10. Look up in this picture. See the suction cups holding the Eisenglass back? The cups can be positioned anywhere, depending on the amount of drape needed, then removed leaving a clean ceiling. The epitome of KISS! Not shown is a zippered insert running across the top of this Eisenglass panel, just large enough to channel a little air inside the flybridge when the weather turns inclimate. Directly above the skipper is a sunroof hatch for access or air.
  11. This close-up presents the Captain’s and Mate’s seating up top, up front. The helm station features fully adjustable chairs with foot pedestals and flip-up arm rests. Seating position is perfect for long passages or docking maneuvers. On that note, a Naiad 38 hp bow thruster adds confidence, but may not be needed. In our test, the PC-58 spun on a dime without thrusters. If you've ever operated a cat, you know why. Given the beam of this boat and the drives being separated into independent hulls, she generates great leverage into maneuvering/spinning to make that perfect entrance.
  12. The PC-58's fully enclosed instrument panel presents every modern advance in navigation, including 2x Garmin 7215 GPSmap 15” touch screen chart plotters flanking a stacked pair of Smartcraft VesselView displays. To port are a pair of Garmin GMI-10 Displays measuring speed and heading, Bilge Pump and Blower Switches, a Sea-Fire switch, and a Fusion MS-IP600 marine radio that conceals your iPod player. At the ready are the essentials; a Raymarine Autopilot, VHF, a Mercury Engine Start/Stop switches, throttles/gears and thruster joystick all within inches of the wheel. A perfect panel! And should the mate be digitally challenged, a 5” compass stands ready to monitor the course.
  13. This shot of the aft staircase illustrates a rather tight turning radius, but only for the first passage. Actually, it is perfectly designed with strong hand rails and non-slip teak steps. By any standard, Horizon's stainless work is excellent. Weld joints are ground and finished to a degree that mirrors a molded piece.
  14. Note the capacious aft-deck, easily matching a 100-foot yacht in square foot partying space, but there's more here than meets the eye. Behind every panel, every crevice... storage abounds! From hanging lockers to rod storage, seating bins to live wells, this boat is a Hide & Seek playground. Behind the open-air seating for eight is a live well/ice chest built into the aft-deck floor. Underneath the seat-in-the-sun are three sets of sub-seating storage bins, all made light by gas struts. Forward and not shown in the picture (see DETAILS following review) is a near full stand-up hanging locker located under the stairwell. Opposite the entrance to the main salon is a brief, but well-equipped wetbar.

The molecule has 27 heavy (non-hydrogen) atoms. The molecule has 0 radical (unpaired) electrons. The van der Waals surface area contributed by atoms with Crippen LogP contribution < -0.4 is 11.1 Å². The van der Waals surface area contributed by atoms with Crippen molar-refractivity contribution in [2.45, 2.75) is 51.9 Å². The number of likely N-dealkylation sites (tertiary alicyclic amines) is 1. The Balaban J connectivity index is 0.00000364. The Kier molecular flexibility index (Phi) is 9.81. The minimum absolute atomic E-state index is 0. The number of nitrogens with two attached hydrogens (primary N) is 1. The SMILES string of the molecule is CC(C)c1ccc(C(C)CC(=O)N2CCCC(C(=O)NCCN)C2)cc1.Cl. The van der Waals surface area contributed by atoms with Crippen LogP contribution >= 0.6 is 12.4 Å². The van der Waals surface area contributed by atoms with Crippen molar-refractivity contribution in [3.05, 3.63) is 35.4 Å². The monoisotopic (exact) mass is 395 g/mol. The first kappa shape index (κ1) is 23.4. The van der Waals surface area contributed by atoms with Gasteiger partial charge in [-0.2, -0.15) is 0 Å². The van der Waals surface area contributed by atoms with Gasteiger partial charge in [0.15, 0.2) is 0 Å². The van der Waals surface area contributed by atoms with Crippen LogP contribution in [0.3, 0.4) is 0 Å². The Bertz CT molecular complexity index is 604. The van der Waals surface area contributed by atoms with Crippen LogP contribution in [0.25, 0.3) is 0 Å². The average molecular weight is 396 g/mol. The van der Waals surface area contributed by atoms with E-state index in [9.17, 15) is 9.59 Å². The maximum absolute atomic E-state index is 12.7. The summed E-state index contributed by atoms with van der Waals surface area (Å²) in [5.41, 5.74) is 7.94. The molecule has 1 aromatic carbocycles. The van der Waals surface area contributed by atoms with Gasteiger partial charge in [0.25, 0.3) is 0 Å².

15. Polished stainless steel safety gates with Horizon’s logo flank each side of this cat, leading down to the swim platform. On either swim platform (remember, this is a cat so the platforms are separated), there is ample space to deploy dive equipment or fight a fish, albeit from a standing position. Easy access is provided both starboard and larboard for entry and return, which can't be said about the hawse pipe and cleat. While this looks like a neat & tidy, double-duty idea, we can't help but wonder what challenges this may present.
  16. A close-up photo of the swim platform steps showcase a fresh water wash-down compartment built into the stern coaming, complete with shampoo and conditioner on the inside of the door panel. This is only one of many well-thought out compartments and features that not only add long term livability and convenience, but add value.
  17. Speaking of compartments, a set of auxiliary controls are compactly housed at the base of the aftdeck staircase. Given this ship's beam, quite handy when backing down a slip. Throttles/gears to right, joystick to left and engine start/stop are all close at hand, which will come in handy when trying to pass a line through that cleat/hawse pipe combo.
  18. Horizon’s excellent design sense continues inside the PC58 with rich, masculine tones. Dark woods, coupled with deep brown upholstery and a slice of beige carpet, give this flat-at-sea a warm, homey feel. The owners of hull #1 opted for a gargantuan galley that gives two chefs a wide berth for cooking on the hook. The salon space is adequate for escaping the elements or winding a down a day of cruising, but ultimately it plays a back-up role to outdoor festivities where deck space is plentiful. The two-tiered, two-material counter doubles as a backsplash with bar stools that are easily stowed when it’s time to go. Not seen in this image, but located to starboard aft is a commercial grade, stainless fridge that should easily provision the cruising couple for a month. Forward is the master stateroom on the same level!
  19. Looking aft in the salon, the PC-58's rich colors and accents come to life when natural light comes in. Prior to our sea trial, we had a large group of people inside the salon for a briefing and the space was more than adequate for everyone to move about. Seven foot ceilings added a greater sense of space. Supporting this space is a stainless framed, glass electric door. From a personal perspective, this is quite possibly the most livable boat I've ever been aboard, sub-70 feet.
  20. Ah, the Work Station; business is never far from the successful person's mind. Still not to be forgotten in the glorious swim of things, this laptop friendly desk is also a dedicated charting and communications center. Perched atop the station's console, a 42" flat screen displays a running shot of the PC-58. Not sure how savvy the AV installer was, but that 42' screen could easily double as the laptop's big screen too.